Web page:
Vehicle strikes 25 sheriff’s cadets during training in Whittier, all transported to hospitals

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A vehicle struck and injured 25 cadets from a Los Angeles County Sheriff’s Deputy Recruit training class Wednesday morning in unincorporated Whittier, Sheriff’s Department officials said. Five cadets were in critical condition and a 22-year-old Hispanic man, who was driving the vehicle, was detained for investigation. 

According to L.A. County Sheriff Alex Villanueva during a news conference Wednesday morning from a hotel in the city of Orange, a recruit class assigned to the STARS Explore Training Academy was doing a routine run in formation near the academy, moving northbound on the 10600 block of Mills Avenue — in the street — in unincorporated Whittier. At about 6:20 a.m., a vehicle traveling southbound on the street moved into the northbound lane and drove head-on into the group.  

“Some recruits are saying they heard the car accelerating — they estimate around 30 miles an hour,” Villanueva said. “Thirty to 40 miles an hour. And as you can see how little reaction time that allows someone because that’s going pretty fast.” 

He added that there were no skid marks. 

“The driver was transported (to a) local hospital,” Villanueva continued, “(he was) negative on a field sobriety test and blew a 0.0 on the breathalyzer, so the cause of the accident — motive, anything — is unknown at this time.” 

Villanueva said a California Highway Patrol investigation would determine what might’ve happened. 

“It looks like it’s an accident — a horrific accident,” Villanueva said, “but we can’t know that for sure until the CHP does their investigation and reaches a conclusion based on all the evidence they still have yet to gather.” 

It is still possible, he added, that the motorist was under the influence of drugs.  

The academy class, Villanueva told media, was made up of 75 recruits. Of the 25 cadets injured, all were transported to local hospitals. Sixteen of them had minor injuries, four had moderate injuries and their condition was stable, and five were in critical condition. 

Pat McDonald, captain of the LASD’s training bureau, said the group was running in a formation of four rows from smallest to tallest. He added that matters could’ve been worse.  

“Now, there was a light pole on the east side of the street,” he said during the news conference, “and the one thing that was relayed to me was, ‘Thank God for that light pole,’ because the vehicle ultimately hit it and stopped as opposed to possibly hitting more recruits.” 

McDonald said the cadets were wearing bright white T-shirts and Sheriff’s Department green shorts, and they were running with eight road guards who spread themselves accordingly to protect the running formation, and two black and white safety vehicles.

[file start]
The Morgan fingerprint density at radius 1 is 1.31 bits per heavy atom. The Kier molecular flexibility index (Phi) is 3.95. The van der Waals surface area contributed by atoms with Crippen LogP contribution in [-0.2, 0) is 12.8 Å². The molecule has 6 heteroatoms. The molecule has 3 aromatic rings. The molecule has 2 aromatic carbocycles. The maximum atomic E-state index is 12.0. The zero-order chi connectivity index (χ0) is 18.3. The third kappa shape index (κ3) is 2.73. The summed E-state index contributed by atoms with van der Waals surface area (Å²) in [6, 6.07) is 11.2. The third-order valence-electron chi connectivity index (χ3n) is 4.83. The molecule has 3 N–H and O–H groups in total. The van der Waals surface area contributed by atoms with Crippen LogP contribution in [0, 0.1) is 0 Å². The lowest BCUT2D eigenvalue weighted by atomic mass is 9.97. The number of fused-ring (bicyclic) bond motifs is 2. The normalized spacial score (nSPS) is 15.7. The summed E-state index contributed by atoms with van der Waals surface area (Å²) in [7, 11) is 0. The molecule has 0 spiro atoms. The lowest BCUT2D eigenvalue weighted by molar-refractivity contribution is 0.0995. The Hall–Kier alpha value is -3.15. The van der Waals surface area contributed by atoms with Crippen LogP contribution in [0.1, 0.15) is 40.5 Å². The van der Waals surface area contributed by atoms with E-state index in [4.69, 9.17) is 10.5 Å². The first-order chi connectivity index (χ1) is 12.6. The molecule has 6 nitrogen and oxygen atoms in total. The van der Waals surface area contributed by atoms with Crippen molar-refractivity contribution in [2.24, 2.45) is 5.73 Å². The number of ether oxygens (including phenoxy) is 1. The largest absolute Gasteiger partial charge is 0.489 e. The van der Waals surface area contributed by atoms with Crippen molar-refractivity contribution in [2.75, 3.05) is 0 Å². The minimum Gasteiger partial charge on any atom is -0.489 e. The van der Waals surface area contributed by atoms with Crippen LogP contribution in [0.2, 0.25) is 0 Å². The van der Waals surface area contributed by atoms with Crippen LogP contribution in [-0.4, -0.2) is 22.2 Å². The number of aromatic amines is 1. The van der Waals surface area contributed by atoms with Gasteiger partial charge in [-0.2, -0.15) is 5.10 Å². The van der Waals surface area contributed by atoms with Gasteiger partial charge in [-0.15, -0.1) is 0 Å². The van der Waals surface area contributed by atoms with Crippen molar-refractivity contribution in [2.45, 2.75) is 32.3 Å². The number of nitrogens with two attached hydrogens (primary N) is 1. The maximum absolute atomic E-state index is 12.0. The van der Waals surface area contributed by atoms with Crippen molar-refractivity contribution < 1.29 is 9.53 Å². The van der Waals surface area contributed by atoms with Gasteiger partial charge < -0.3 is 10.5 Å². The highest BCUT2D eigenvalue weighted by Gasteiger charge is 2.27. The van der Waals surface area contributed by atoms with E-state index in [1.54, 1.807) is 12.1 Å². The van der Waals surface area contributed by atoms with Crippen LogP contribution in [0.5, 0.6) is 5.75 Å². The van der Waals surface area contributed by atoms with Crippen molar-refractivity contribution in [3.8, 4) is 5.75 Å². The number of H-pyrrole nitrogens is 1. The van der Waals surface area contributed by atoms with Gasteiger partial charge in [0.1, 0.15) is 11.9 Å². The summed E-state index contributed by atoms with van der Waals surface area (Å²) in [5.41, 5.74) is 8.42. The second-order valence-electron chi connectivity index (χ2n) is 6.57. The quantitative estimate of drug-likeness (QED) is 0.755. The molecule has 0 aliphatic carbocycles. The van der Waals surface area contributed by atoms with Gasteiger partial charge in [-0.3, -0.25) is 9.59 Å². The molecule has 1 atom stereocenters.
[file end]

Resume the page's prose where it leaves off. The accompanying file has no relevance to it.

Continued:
“The sheriff’s academy has been there since 1982,” McDonald added. “And the unincorporated area of Whittier is very familiar with the recruits running on the road.” 

The two safety vehicles traveling with the cadets were, at the time, behind the running formation when the collision occurred, according to McDonald. 

“They were blocking the northbound lane on Mills,” he said. “And so, the … running formation turned northbound, so that vehicle’s now to the rear. Once all the runners were to pass those vehicles, that vehicle would catch up to the front. It didn’t have a chance yet. And that’s when the vehicle that was in the southbound lane went in the northbound lane.” 

According to Villanueva, 20 of the 25 injured cadets were LASD recruits, two were from the Bell Police Department, two from the Glendale Police Department and one was from the Pasadena Police Department.  

Asked if he’d ever seen anything like this before, Villanueva said he had not. 

“We’ve had an occasional injury in training of one individual, maybe shrapnel at the range or, you know, a broken limb or something, or something that happens in physical training, defensive tactics,” Villanueva replied. “Those things we’ve seen periodically because of just the sheer volume of people we put through the academy. It happens. But something like this is unique.” 

According to Villanueva, this particular class was in its eighth week of training with 14 weeks to go.  

“And what they have got going in their favor,” he said, “is that they’re all young, able bodied and in good health, and, Lord willing, they’ll be able to recover — all of them, even the one who is currently in the most critical state … but there’s going to (be) a long road to recovery.” 

Los Angeles County Supervisor Kathryn Barger issued a statement following the news of the incident. 

“I am shocked to hear that a driver plowed into a group of young sheriff’s academy cadets during their morning training run,” she stated. “These individuals represent the future of law enforcement, they have incredible courage, and my utmost respect for wanting to serve their communities. I’m tracking this incident closely — it’s senseless and tragic. From the bottom of my heart, I am hoping no one was seriously hurt.”

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